Advance reader reviews of The Caretaker by A .X. Ahmad.

The Caretaker

By A .X. Ahmad

The Caretaker
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  • Published in USA  May 2013,
    304 pages.

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There are currently 29 member reviews
for The Caretaker
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  • Erin G. (Dulles, VA)

    Timely, thoughtful thriller
    Ranjit Singh is a complex, fascinating protagonist and his presence makes this book a consistently compelling read. Anyone who loves classic, John LeCarre-style thrillers will really enjoy the mixture of international intrigue and thoughtfully portrayed characters. The glimpses of Sikh life and beliefs, in addition to the contrasting views of American and Indian culture, made this a one-of-a-kind read. I hope this will be the start of a series. I'd be very interested in reading more novels with Ranjit Singh as the main character. I was less enamored with Anna, who was possibly too enigmatic, but all in all I would highly recommend this book to anyone who enjoys the genre.
  • William E. (Honolulu, HI)

    A Cape Cod Caper
    Interesting book. It reminded me of a Norman Mailer screenplay in Provincetown. I found the military flashbacks a little jarring and the plot was fairly formulaic. The best part for me was the cultural dynamics between the locals between Ranjit as well as the Senator and even in Ranjit's family.....
  • Shirley D. (Amherst, MA)

    Ahmad's The Caretaker, is a page-turner. The main character is well-portrayed but others are much less memorable. The action moves the plot right along – Not a novel long remembered but it can keep the reader guessing and reading for the next action - the next, then the next and then the next. Plan to have time to read this one - you won't want to put it down.
  • William Y. (Lynchburg, VA)

    A.X. Ahmad's The Caretaker, a review
    As with most debut novels, "The Caretaker" exhibits both the promise and the blemishes of much new fiction. A character-driven mystery, it features Ranjit Singh, a disgraced former officer in the Indian army. That Singh happens to be a Sikh makes him unique in today's crowded crime market, and allows Ahmed to explore cultural differences in both India and the United States. A rather pedestrian plot, mainly set in Martha's Vineyard, finally gets resolved (while allowing for a continuation of what might become a series for Singh), but with few twists or surprises.
    Ahmad's writing lacks much flair, and he is at his best in set pieces rather than continued narrative. An adequate mystery, but hardly a page-turner, The Caretaker nonetheless shows considerable potential and a sequel could easily expand on the groundwork laid out in this introductory effort.
  • Harriette K. (Northbrook, IL)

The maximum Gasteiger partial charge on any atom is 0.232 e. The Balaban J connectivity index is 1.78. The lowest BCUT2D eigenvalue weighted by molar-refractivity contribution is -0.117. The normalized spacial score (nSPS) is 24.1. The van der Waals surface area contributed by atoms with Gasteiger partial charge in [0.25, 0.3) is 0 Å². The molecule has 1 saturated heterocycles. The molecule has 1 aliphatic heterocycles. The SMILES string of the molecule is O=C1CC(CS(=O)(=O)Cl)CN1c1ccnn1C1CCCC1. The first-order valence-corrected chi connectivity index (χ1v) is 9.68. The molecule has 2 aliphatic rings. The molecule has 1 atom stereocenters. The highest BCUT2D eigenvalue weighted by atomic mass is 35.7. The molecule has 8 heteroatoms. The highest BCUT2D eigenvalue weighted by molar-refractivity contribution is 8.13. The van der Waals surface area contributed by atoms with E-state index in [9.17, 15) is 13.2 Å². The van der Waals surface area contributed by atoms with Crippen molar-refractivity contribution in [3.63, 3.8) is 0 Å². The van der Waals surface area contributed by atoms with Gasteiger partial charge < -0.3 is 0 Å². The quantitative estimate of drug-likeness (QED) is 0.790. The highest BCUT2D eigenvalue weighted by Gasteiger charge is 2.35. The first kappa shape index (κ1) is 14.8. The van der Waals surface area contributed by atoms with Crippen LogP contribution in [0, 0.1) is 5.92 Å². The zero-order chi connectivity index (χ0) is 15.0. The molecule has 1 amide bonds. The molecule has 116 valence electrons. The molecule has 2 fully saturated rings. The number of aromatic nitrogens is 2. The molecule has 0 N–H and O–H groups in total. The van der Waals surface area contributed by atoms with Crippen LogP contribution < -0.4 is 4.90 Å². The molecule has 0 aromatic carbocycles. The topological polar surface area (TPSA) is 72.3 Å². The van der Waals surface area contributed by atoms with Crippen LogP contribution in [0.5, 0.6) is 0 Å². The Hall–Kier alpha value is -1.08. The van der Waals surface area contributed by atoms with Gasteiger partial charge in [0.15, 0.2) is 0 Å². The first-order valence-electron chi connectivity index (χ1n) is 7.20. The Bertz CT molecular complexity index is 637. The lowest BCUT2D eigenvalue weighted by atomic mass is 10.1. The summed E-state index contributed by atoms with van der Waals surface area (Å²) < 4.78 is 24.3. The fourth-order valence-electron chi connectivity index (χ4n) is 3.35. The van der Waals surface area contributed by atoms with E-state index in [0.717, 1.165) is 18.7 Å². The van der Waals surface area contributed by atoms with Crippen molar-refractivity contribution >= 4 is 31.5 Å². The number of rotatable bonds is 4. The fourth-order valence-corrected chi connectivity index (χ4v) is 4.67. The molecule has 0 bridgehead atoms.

The Caretaker
    Ranjit Singh is a former officer in the Indian army. Disgraced after a court martial and prison sentence following a disastrous military operation, he takes his wife and child to the U.S. where he finds work, finally, as a caretaker in Martha's Vineyard. He is in charge of large homes that are used by the wealthy during the summer months and then closed down for the winter. Circumstances bring him to temporary shelter in the closed home of a powerful U.S, Senator. Then, further circumstances lead him and the reader on a wild journey in which Ranjit uses all his military training and skills to save his family and himself while trying to solve a mystery. If I reveal more of the plot, I will do disservice to the reader. It is enough to say that I was engrossed from beginning to end, The writer has written a masterful thriller, and has also explained many things about the Sikh religion that was a mystery to this reader. I especially like a story that also educates, and this one does. I highly recommend this tale to anyone who loves suspense.
  • Joyce W. (Rochester, MN)

    Author has potential.
    I enjoyed this book, but it could have been better. The author has a lot of potential but tried to do too much in one book.
    The cultural and financial differences of the characters were well laid out. The selling of government secrets would make a book by itself, thus it was not fully developed. The senator's marriage and child is another area that needed more depth. Ranjit and his wife's relationship left unanswered questions. Very interesting issues raised but left unfulfilled. I feel the author's future books will be better if he doesn't have so many things going on at the same time.
  • Kate S. (Arvada, CO)

    Family Man caught up in thriller
    The book was a good read that was filled with enough suspense and story line that it kept my attention to the end. I learned some interesting facts both about India and the people of that country.

    I enjoyed the relationship between Ranjit and his daughter; I felt that it gave a good understanding of his character, and love of his

    Family, which to me, that was the center of the story . He was a good guy who got caught up in a tangle of circumstances. Some he handled better then others .
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